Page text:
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action administration Admiral admitted American appointed Area army authority battle became called canal capital cause chief China citizens civil close colony command Commission completed Congress Constitution continued course court Cuba Dewey direct duty effect elected established executive fact February fire force foreign give given governor hand House hundred important independence Indian interest islands John July June justice land lives Manila March means miles military natives natural necessary never North officers opened organized Panama party passed peace person Philippines political population present President protection question reached received remained Representatives respective result River Secretary secure Senate sent September ships showed signed soon South Spain Spanish taken term territory took treaty Union United vote Washington whole York
Page 344 - ... can it be that good policy does not equally enjoin it ? It will be worthy of a free, enlightened, and at no distant period, a great nation, to give to mankind the magnanimous and too novel example of a people always guided by an exalted justice and benevolence. Who can doubt that, in the course of time and things, the fruits of such a plan would richly repay any temporary advantages which might be lost by a steady adherence to it ? Can it be that Providence has not connected the permanent felicity...
Page 340 - Union, all the parts combined cannot fail to find in the united mass of means and efforts greater strength, greater resource, proportionably greater security from external danger, a less frequent interruption of their peace by foreign nations ; and, what is of inestimable value, they must derive from Union an exemption from those broils and wars between themselves...
Page 345 - And it gives to ambitious, corrupted, or deluded citizens, (who devote themselves to the favorite nation,) facility to betray or sacrifice the interests of their own country, without odium, sometimes even with popularity ; gilding, with the appearances of a virtuous sense of obligation, a commendable deference for public opinion, or a laudable zeal for public good, the base or foolish compliances of ambition, corruption, or infatuation.
Page 341 - They serve to organize faction; to give it an artificial and extraordinary force; to put in the place of the delegated will of the nation the will of a party, often a small but artful and enterprising minority of the community...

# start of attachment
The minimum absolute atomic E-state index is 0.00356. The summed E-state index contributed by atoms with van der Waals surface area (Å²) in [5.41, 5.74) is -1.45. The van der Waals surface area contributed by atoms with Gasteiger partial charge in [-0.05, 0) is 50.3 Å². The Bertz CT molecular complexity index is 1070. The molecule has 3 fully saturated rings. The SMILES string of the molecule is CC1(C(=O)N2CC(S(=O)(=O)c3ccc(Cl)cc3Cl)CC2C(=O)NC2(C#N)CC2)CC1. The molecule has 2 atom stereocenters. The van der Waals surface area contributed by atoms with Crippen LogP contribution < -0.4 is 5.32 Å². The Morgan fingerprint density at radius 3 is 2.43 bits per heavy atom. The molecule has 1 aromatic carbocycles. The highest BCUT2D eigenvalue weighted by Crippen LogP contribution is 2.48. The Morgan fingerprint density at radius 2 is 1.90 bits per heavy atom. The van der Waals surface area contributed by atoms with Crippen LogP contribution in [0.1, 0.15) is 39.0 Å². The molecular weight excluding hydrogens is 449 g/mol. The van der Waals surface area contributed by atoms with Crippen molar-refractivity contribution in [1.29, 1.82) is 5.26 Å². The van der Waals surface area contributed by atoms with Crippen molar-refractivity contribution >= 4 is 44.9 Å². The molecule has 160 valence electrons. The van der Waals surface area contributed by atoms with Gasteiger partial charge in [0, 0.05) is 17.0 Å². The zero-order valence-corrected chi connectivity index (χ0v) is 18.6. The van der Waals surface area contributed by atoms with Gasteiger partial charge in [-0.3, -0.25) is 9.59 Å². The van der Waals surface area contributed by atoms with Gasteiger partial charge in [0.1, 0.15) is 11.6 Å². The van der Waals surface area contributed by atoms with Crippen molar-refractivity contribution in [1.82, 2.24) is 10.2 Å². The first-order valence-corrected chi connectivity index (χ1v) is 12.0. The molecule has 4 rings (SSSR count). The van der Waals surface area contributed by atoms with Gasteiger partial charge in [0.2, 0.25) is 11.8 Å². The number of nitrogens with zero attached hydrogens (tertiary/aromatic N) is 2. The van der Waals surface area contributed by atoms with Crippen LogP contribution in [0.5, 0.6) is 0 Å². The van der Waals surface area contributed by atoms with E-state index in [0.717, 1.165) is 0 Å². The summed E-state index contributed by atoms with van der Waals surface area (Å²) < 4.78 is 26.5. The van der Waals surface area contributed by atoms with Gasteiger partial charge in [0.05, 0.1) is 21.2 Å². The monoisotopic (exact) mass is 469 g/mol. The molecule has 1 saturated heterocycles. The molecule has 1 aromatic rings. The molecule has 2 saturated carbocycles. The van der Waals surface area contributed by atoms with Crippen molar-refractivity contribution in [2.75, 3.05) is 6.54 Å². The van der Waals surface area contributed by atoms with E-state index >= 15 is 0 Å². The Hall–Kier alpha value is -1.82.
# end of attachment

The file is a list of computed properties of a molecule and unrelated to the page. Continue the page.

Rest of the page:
Page 329 - No person except a natural-born citizen, or a citizen of the United States, at the time of the adoption of this constitution, shall be eligible to the office of President; neither shall any person be eligible to that office who shall not have attained to the age of thirty-five years, and been fourteen years a resident within the United States.
Page 339 - Here every portion of our country finds the most commanding motives for carefully guarding and preserving the union of the whole. " The North, in an unrestrained intercourse with the South, protected by the equal laws of a common government, finds in the productions of the latter great additional resources of maritime and commercial enterprize, and precious materials of manufacturing industry.
Page 347 - Relying on its kindness in this as in other things, and actuated by that fervent love towards it, which is so natural to a man who views in it the native soil of himself and his progenitors for several generations; I anticipate with pleasing expectation that retreat in which I promise myself to realize, without alloy, the sweet enjoyment of partaking, in the midst of my...
Page 324 - Union, establish justice, insure domestic tranquillity, provide for the common defence, promote the general welfare, and secure the blessings of liberty to ourselves and our posterity, do ordain and establish this Constitution for the United States of America. ARTICLE I.
Page 189 - States may exercise the right to intervene for the preservation of Cuban independence, the maintenance of a government adequate for the protection of life, property and individual liberty, and for discharging the obligations with respect to Cuba imposed by the Treaty of Paris on the United States, now to be assumed and undertaken by the government of Cuba.